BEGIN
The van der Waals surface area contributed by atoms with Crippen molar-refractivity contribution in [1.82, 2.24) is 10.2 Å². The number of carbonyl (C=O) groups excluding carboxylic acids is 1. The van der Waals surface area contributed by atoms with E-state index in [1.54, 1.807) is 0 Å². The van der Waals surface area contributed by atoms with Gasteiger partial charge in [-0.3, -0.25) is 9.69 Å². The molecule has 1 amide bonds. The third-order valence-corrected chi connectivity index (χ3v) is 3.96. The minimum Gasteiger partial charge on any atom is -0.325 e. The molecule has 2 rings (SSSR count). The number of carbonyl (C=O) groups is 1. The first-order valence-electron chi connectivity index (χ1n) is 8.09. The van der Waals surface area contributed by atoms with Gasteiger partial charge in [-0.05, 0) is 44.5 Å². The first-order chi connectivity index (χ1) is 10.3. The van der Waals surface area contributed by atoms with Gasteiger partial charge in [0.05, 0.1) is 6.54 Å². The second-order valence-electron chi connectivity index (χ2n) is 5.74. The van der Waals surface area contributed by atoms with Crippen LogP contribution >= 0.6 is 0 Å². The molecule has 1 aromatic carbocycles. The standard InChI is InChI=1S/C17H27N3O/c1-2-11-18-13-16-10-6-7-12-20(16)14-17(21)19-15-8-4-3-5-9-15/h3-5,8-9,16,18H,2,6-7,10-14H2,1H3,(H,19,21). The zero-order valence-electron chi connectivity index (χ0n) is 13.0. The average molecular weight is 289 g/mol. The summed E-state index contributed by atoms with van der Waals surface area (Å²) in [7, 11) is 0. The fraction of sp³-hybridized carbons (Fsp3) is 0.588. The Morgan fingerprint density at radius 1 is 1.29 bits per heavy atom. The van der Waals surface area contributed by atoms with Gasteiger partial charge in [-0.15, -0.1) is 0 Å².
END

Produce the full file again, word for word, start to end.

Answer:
The van der Waals surface area contributed by atoms with Crippen molar-refractivity contribution in [1.82, 2.24) is 10.2 Å². The number of carbonyl (C=O) groups excluding carboxylic acids is 1. The van der Waals surface area contributed by atoms with E-state index in [1.54, 1.807) is 0 Å². The van der Waals surface area contributed by atoms with Gasteiger partial charge in [-0.3, -0.25) is 9.69 Å². The molecule has 1 amide bonds. The third-order valence-corrected chi connectivity index (χ3v) is 3.96. The minimum Gasteiger partial charge on any atom is -0.325 e. The molecule has 2 rings (SSSR count). The number of carbonyl (C=O) groups is 1. The first-order valence-electron chi connectivity index (χ1n) is 8.09. The van der Waals surface area contributed by atoms with Gasteiger partial charge in [-0.05, 0) is 44.5 Å². The first-order chi connectivity index (χ1) is 10.3. The van der Waals surface area contributed by atoms with Gasteiger partial charge in [0.05, 0.1) is 6.54 Å². The second-order valence-electron chi connectivity index (χ2n) is 5.74. The van der Waals surface area contributed by atoms with Crippen LogP contribution >= 0.6 is 0 Å². The molecule has 1 aromatic carbocycles. The standard InChI is InChI=1S/C17H27N3O/c1-2-11-18-13-16-10-6-7-12-20(16)14-17(21)19-15-8-4-3-5-9-15/h3-5,8-9,16,18H,2,6-7,10-14H2,1H3,(H,19,21). The zero-order valence-electron chi connectivity index (χ0n) is 13.0. The average molecular weight is 289 g/mol. The summed E-state index contributed by atoms with van der Waals surface area (Å²) in [7, 11) is 0. The fraction of sp³-hybridized carbons (Fsp3) is 0.588. The Morgan fingerprint density at radius 1 is 1.29 bits per heavy atom. The van der Waals surface area contributed by atoms with Gasteiger partial charge in [-0.15, -0.1) is 0 Å².